After a while in private beta, Yahoo’s Brickhouse development group has set loose public beta of Fire Eagle, a new service that aims to be a centralized hub for users to tap into location-aware Internet applications. The idea is that users update their location info via Fire Eagle—ideally via a mobile phone, but using the Web works too—and a myriad of location aware services will all be able to pick up that information and work their location-specific magic for that users—like alerting you to nearby friends, a great restaurant nearby, updating traffic information, getting directions…and, no doubt one day, being subjected to location-specific ads.
"Fire Eagle is about making everything on the Internet more useful, fun, or interesting by adding the element of location," said Yahoo’s Brickhouse head Tom Coates, in a statement. "We’re here to help people take their location to the Web by giving them the ability to control how much detail about their location they want to share and which applications they want to share it with."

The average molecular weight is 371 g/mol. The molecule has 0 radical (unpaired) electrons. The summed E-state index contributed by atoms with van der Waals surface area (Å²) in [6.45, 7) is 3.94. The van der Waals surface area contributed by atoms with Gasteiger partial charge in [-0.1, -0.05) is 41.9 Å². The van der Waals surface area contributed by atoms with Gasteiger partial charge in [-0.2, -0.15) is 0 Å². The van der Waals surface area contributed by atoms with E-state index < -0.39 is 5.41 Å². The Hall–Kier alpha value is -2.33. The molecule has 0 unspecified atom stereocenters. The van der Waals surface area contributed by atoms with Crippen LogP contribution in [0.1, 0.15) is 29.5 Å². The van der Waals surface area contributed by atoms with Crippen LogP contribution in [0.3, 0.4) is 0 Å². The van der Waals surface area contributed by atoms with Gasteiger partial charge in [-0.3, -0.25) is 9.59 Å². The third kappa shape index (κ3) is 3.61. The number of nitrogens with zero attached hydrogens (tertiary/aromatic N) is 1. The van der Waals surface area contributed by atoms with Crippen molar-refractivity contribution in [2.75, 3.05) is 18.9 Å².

Fire Eagle enables users to authorize specific Web, phone, or desktop applications that can pull location information, and decide how much information gets shared with selected services. Users can opt to update their locations manually, or (if they have compatible phones or other device) have their location updated automatically. Developers can tap into Fire Eagle to more easily make their applications location-aware: By relying in Fire Eagle, developers don’t have to do all the work of creating a location-aware application infrastructure, they can just ask Yahoo for that information and focus on making their application or services as good as it can be.
Services like Fire Eagle raise obvious privacy concerns—consider how much easier stalking becomes if your target is constantly updating their location information! But Yahoo claims to put the availability of location information completely at the users’ control, even letting users shut down all location reporting for a little "off-grid" time.